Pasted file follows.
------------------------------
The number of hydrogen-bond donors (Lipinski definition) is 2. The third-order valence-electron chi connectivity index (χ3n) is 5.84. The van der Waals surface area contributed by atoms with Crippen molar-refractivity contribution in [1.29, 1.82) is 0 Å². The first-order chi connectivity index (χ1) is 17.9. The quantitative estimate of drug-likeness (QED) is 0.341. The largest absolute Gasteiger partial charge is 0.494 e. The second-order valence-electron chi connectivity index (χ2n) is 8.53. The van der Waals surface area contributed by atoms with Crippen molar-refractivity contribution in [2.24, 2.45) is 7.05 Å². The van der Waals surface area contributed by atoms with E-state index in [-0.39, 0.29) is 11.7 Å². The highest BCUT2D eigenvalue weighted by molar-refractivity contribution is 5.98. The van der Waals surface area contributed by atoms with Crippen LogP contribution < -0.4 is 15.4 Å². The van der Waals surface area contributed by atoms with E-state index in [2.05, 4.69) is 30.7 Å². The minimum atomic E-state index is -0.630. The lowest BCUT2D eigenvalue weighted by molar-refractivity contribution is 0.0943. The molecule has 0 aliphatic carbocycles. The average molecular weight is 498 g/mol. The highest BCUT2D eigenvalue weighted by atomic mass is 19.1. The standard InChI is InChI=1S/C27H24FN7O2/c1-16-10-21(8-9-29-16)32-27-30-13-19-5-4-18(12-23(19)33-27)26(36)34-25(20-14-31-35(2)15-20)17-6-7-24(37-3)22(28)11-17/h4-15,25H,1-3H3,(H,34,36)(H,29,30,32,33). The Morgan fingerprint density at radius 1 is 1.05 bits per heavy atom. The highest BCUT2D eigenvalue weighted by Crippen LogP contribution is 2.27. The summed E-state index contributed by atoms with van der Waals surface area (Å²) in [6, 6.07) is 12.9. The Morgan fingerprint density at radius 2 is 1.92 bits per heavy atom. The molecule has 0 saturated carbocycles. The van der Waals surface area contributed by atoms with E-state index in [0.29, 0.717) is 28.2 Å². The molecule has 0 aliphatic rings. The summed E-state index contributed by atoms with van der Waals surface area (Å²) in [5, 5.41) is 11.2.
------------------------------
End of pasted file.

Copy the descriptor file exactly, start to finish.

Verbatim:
The number of hydrogen-bond donors (Lipinski definition) is 2. The third-order valence-electron chi connectivity index (χ3n) is 5.84. The van der Waals surface area contributed by atoms with Crippen molar-refractivity contribution in [1.29, 1.82) is 0 Å². The first-order chi connectivity index (χ1) is 17.9. The quantitative estimate of drug-likeness (QED) is 0.341. The largest absolute Gasteiger partial charge is 0.494 e. The second-order valence-electron chi connectivity index (χ2n) is 8.53. The van der Waals surface area contributed by atoms with Crippen molar-refractivity contribution in [2.24, 2.45) is 7.05 Å². The van der Waals surface area contributed by atoms with E-state index in [-0.39, 0.29) is 11.7 Å². The highest BCUT2D eigenvalue weighted by molar-refractivity contribution is 5.98. The van der Waals surface area contributed by atoms with Crippen LogP contribution < -0.4 is 15.4 Å². The van der Waals surface area contributed by atoms with E-state index in [2.05, 4.69) is 30.7 Å². The minimum atomic E-state index is -0.630. The lowest BCUT2D eigenvalue weighted by molar-refractivity contribution is 0.0943. The molecule has 0 aliphatic carbocycles. The average molecular weight is 498 g/mol. The highest BCUT2D eigenvalue weighted by atomic mass is 19.1. The standard InChI is InChI=1S/C27H24FN7O2/c1-16-10-21(8-9-29-16)32-27-30-13-19-5-4-18(12-23(19)33-27)26(36)34-25(20-14-31-35(2)15-20)17-6-7-24(37-3)22(28)11-17/h4-15,25H,1-3H3,(H,34,36)(H,29,30,32,33). The Morgan fingerprint density at radius 1 is 1.05 bits per heavy atom. The highest BCUT2D eigenvalue weighted by Crippen LogP contribution is 2.27. The summed E-state index contributed by atoms with van der Waals surface area (Å²) in [6, 6.07) is 12.9. The Morgan fingerprint density at radius 2 is 1.92 bits per heavy atom. The molecule has 0 saturated carbocycles. The van der Waals surface area contributed by atoms with E-state index in [0.29, 0.717) is 28.2 Å². The molecule has 0 aliphatic rings. The summed E-state index contributed by atoms with van der Waals surface area (Å²) in [5, 5.41) is 11.2.